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pubs.acs.org/est Viewpoint Environmental Engineers and Scientists Have Important Roles to Play in Stemming Outbreaks and Pandemics Caused by Enveloped Viruses Krista R. Wigginton* and Alexandria B. Boehm Cite This: https://dx.doi.org/10.1021/acs.est.0c01476 Read Online Metrics & More Article Recommendations ACCESS further onward transmission (i.e., indirect transmission). This includes viruses responsible for influenza and measles. The primary transmission routes for SARS-CoV-2 (the virus that causes COVID-19) are believed to be person-to-person contact and by exposure to large droplets produced from sneezing, coughing or talking, but indirect transmission routes may also play a role. This potential role of the environment in the spread of COVID-19 highlights the multitude of applied research needs that must be addressed to effectively control outbreaks and pandemics as novel enveloped viruses emerge. Environmental engineers and scientists are well positioned to apply their unique skill sets and experience with interdiscipli- nary research to address these needs. Virus particles in the air and on fomites are exposed to a range of environmental conditions that influence their persistence. Relative humidity, fomite material, and air temperature can greatly impact enveloped virus inactivation 2−5 rates. Even the medium in which the virus is suspended can greatly impact persistence. For example, chlorine-based solutions and hydrogen peroxide gas are effective at 7,8 inactivating the enveloped virus surrogate Phi6 on fomites, but the presence of blood requires much higher hydrogen peroxide gas doses. Future mechanistic studies should probe nvironmental engineers and scientists have played pivotal how specific constituents in the matrix, temperature, humidity, E roles in protecting the public from viral illnesses, and and solar radiation each impact inactivation. Furthermore, continue to do so today. We develop drinking water and research quantifying the transfer of enveloped viruses between municipal wastewater treatment technologies, make discoveries fomites and skin, and determining effective hand washing and that inform related regulations and policies, and conduct surface sanitizing methods, is needed to inform agent-based critical research on the presence, persistence, and transport of risk assessment models. viruses in the environment. A wide range of impactful research Viruses have a direct connection to wastewater and drinking in our field has focused mainly on nonenveloped human water purification when they are excreted in feces or urine enteric viruses such as human noroviruses and enteroviruses. (Table 1), but there is limited data on the concentration of More recently, a number of high-profile outbreaks such as enveloped viruses in feces and urine. The human coronavirus Ebola virus, measles, Zika virus, avian influenzas, SARS, MERS, responsible for the 2003 SARS outbreak was able to replicate and the ongoing COVID-19 pandemic have been caused by in the human GI tract and infective particles were detected in enveloped viruses. In addition to the RNA or DNA genomes stool samples. In fact, aerosolized fecal particles are believed and protective protein capsids that are common to all viruses, enveloped virus structures are also wrapped in bilipid Received: March 9, 2020 membranes. The primary mode of transmission for many enveloped viruses is by close contact with infected individuals. Some enveloped viruses, however, are released to the environment by the host and persist on surfaces (i.e., fomites), in the air, or in water, long enough to come into contact with another host for https://dx.doi.org/10.1021/acs.est.0c01476 © XXXX American Chemical Society Environ. Sci. Technol. XXXX, XXX, XXX−XXX A Environmental Science & Technology pubs.acs.org/est Viewpoint Table 1. Mean or Median Viral Loads in the Feces and Despite the research outlined above, enveloped viruses are Urine of Infected Individuals for Three Enveloped Viruses extremely diverse, with a range of genome types, structures, and Two Nonenveloped Viruses replication cycles, and pathogenicities. For example, of the 158 identified human RNA viruses species as of 2018, 122 species urine feces feces (gc/ from 11 virus families were enveloped and 36 species from 6 virus enveloped? (gc/mL) (gc/g) swab) source families were nonenveloped. Consequently, enveloped b 1.3 6.1 SARS yes 10 10 NA 21 viruses likely display a diverse range of environmental behavior, 4.5 cytomegalovirus yes 10 NA NA 22 persistence, and fate. The limited studies on enveloped-virus (CMV) d 5 SARS-CoV-2 yes ND NA 10 13 fate, transport, and inactivation have focused on only a small 8.5 human norovirus no NA 10 NA 23 fraction of human viruses or their proxies including animal GII coronaviruses and bacteriophage phi6. Although studies using 4.6 JC polyomavirus no 10 NA NA 24 animal coronaviruses have been valuable for the current 3,15,27 “gc” is gene copy. NA = not analyzed in study, ND = analyzed, but COVID-19 outbreak, it is essential to consider an not detected in study. Samples from approximately 100 patients with expanded set of enveloped viruses that better represent lab-confirmed illness, mean. Samples from 36 children with lab- human enveloped virus diversity. confirmed illness, median. Rectal swab samples from 9 patients with Future studies on enveloped viruses should seek to carefully lab-confirmed illness during first week of illness, mean. Samples from f characterize and even standardize the conditions under which 627 patients with gastroenteritis symptoms, median Samples from 71 measurements are conducted. Media composition, the purity health blood donors that tested positive or JC polyomavirus, median. of virus stock, and when possible, virus concentrations in both gene copies and infective units, should be described. When to have played a major role in spreading the virus at a Hong studying oxidants, the demand of the solution and change in Kong apartment complex. Similarly, SARS-CoV-2 genomic oxidant concentration through the experiment should be 12,13 RNA has been detected in feces. Although infective SARS- provided. When studying radiation (UVC and/or sunlight), CoV-2 has not yet been confirmed in stool samples, the SARS- attenuation through the experimental solution should be well- CoV-2 RNA shedding pattern suggests viruses are replicating characterized incorporated into reported doses. Researchers in the GI tract. Other human enveloped viruses, such as should include a well-studied surrogate virus in their cytomegalovirus (CMV), are excreted in urine. Research so far experiments in addition to the enveloped virus of interest to on enveloped viruses in wastewater, including coronaviruses, facilitate cross-study comparisons. We recommend using the suggest these viruses are inactivated at faster rates than most nonenveloped bacteriophage MS2 for this purpose, as it is one 14−18 nonenveloped viruses, that they partition to wastewater of the most studied viruses in environmental systems. solids to a greater extent than nonenveloped viruses, and that Finally, there are emerging research areas in our field that we wastewater temperature is positively associated with their believe can inform the current COVID-19 outbreak and future 15,18 inactivation rates. In water purification processes, they are novel viral outbreaks. For example, predictive models based on generally more susceptible to oxidant disinfectants than the underlying mechanisms controlling the persistence of 19,20 nonenveloped viruses. The presence of an envelope does enveloped viruses, and other characteristics, may reduce the not appear to impact virus susceptibility to ultraviolet C 14 need to study every virus under every condition. Another (UVC) light, likely because UVC targets virus genomes and promising area of research involves using sewage to monitor lipid membranes do not shield the genomes from UVC virus circulation in communities and detect outbreaks before radiation. clinical cases are identified. Recently applied to pathogenic What does this mean for the SARS-CoV-2 virus and the 28 29 bacteria and nonenveloped viruses, this will necessitate a ability of our water purification plants to produce safe water? better understanding of which enveloped viruses are excreted Our drinking water treatment plants, including those used to in urine and feces and at what levels. produce drinking water from wastewater, were designed using SARS-CoV-2 will certainly not be the last novel virus to microbial risk assessments and process performance data with emerge and seriously threaten global public health. Researchers nonenveloped enteric viruses. Based on the facts that (1) the and funding agencies have a tendency to focus intensely on a closely related 2003 SARS was excreted in feces at lower levels specific virus during its outbreak, but then move on to other than enteric human noroviruses (Table 1), (2) model topics when the outbreak subsides. Given the historical coronaviruses are inactivated at faster rates in wastewater contributions from our field, and the grand challenges that and other waters than nonenveloped viruses, (3) the enveloped lie ahead, environmental science and engineering researchers viruses studied to-date are more susceptible to oxidant should take a broader, long-term, and more quantitative disinfectants than nonenveloped viruses, and (4) the large approach to understanding viruses that are spread through the single-stranded RNA (ssRNA) genome (∼29.8 kb) of SARS- environment. Similar to how we approach chemical pollutants CoV-2 likely renders it more susceptible to UVC inactivation in the environment, we should aim to understand and than enteric ssRNA viruses, the multibarrier wastewater and communicate to our colleagues in medicine and public health drinking water treatment systems are likely effective in the specific characteristics that drive transport and inactivation protecting against SARS-CoV-2. Nonetheless, there may still of enveloped viruses in solutions, on surfaces, and in the air. be water-related exposures that need to be considered if Likewise, we should seek to understand how environmental infectious SARS-CoV-2 viruses are present in urine or feces. factors shape possible virus transmission routes. That way, Such exposures may occur in communities that experience regardless of the identity of the enveloped virus that causes the combined sewage overflows, that do not have sewage next major outbreak, we can provide more informed infrastructure, or that use wastewater for irrigation, as well as buildings that have faulty plumbing systems and occupational descriptions of its persistence and recommendations on how exposures to wastewater and excrement. to mitigate its spread. B https://dx.doi.org/10.1021/acs.est.0c01476 Environ. Sci. Technol. XXXX, XXX, XXX−XXX Environmental Science & Technology pubs.acs.org/est Viewpoint A.; Diaz, G.; Cohn, A.; Fox, L.; Patel, A.; Gerber, S. I.; Kim, L.; Tong, AUTHOR INFORMATION S.; Lu, X.; Lindstrom, S.; Pallansch, M. A.; Weldon, W. C.; Biggs, H. Corresponding Author M.; Uyeki, T. M.; Pillai, S. K. First Case of 2019 Novel Coronavirus in Krista R. Wigginton − Department of Civil and Environmental the United States. N. Engl. J. Med. 2020, 382, 929−936. Engineering, University of Michigan, Ann Arbor, Michigan (13) Woelfel, R., Corman, V. M., Guggemos, W., Seilmaier, M., 48109, United States; Department of Civil and Environmental Zange, S., Mueller, M. A., Niemeyer, D., Vollmar, P., Rothe, C., Engineering, Stanford University, Stanford, California 94305, Hoelscher, M., Bleicker, T., Bruenink, S., Schneider, J., Ehmann, R., United States; orcid.org/0000-0001-6665-5112; Zwirglmaier, K., Drosten, C., Wendtner, C. Clinical presentation and Phone: +1 (734) 763-2125; Email: kwigg@umich.edu; virological assessment of hospitalized cases of coronavirus disease Fax: +1 (734) 764-4292 2019 in a travel-associated transmission cluster, Infectious Diseases (except HIV/AIDS) 2020, DOI: 10.1101/2020.03.05.20030502. Author (14) Brainard, J.; Pond, K.; Hunter, P. R. Censored Regression Alexandria B. Boehm − Department of Civil and Modeling To Predict Virus Inactivation in Wastewaters. Environ. Sci. Environmental Engineering, Stanford University, Stanford, Technol. 2017, 51, 1795−1801. California 94305, United States; orcid.org/0000-0002- (15) Ye, Y.; Ellenberg, R. M.; Graham, K. E.; Wigginton, K. R. 8162-5090 Survivability, Partitioning, and Recovery of Enveloped Viruses in Untreated Municipal Wastewater. Environ. Sci. Technol. 2016, 50, Complete contact information is available at: 5077−5085. https://pubs.acs.org/10.1021/acs.est.0c01476 (16) Bibby, K.; Fischer, R. J.; Casson, L. W.; Stachler, E.; Haas, C. 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Environmental Science & TechnologyPubmed Central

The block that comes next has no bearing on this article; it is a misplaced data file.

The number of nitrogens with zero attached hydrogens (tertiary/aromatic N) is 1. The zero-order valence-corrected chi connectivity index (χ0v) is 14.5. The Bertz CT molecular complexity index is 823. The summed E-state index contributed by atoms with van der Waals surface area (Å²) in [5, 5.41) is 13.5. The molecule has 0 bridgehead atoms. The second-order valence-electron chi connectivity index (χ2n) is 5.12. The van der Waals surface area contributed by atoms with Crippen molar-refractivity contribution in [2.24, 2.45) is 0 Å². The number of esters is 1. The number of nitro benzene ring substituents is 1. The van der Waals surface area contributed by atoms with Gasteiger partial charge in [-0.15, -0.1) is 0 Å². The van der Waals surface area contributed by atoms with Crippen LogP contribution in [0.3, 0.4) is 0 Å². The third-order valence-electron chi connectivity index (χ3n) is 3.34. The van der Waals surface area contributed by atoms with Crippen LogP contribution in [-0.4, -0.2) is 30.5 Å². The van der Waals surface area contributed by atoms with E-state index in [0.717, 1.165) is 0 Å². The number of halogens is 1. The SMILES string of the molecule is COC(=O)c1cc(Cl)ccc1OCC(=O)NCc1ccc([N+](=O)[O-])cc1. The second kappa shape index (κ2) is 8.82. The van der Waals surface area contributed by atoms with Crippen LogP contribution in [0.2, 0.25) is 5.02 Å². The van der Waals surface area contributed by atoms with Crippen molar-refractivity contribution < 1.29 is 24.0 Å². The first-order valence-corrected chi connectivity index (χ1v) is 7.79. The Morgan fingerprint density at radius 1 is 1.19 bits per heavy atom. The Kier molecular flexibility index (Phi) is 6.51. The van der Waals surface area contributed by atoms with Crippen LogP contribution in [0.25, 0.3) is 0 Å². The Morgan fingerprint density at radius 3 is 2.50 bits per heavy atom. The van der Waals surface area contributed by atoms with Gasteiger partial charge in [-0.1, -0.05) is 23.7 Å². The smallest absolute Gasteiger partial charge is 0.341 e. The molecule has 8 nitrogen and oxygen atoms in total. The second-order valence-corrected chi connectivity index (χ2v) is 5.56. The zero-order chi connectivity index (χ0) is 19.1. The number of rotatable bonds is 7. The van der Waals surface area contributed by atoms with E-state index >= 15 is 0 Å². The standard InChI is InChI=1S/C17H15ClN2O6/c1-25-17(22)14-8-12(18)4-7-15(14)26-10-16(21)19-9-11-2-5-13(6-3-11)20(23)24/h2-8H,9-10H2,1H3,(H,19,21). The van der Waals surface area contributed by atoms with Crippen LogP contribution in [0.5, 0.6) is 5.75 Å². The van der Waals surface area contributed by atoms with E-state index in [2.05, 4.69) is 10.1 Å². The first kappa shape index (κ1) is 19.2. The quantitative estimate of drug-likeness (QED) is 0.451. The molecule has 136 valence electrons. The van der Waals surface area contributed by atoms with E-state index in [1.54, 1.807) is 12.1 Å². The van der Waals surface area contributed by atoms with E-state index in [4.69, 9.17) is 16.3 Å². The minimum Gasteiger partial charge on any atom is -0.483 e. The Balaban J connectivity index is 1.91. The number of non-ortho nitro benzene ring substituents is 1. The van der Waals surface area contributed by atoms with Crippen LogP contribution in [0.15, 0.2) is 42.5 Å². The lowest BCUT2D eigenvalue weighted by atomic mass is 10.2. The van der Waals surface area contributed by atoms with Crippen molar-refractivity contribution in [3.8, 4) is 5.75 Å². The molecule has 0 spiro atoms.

Published: Mar 24, 2020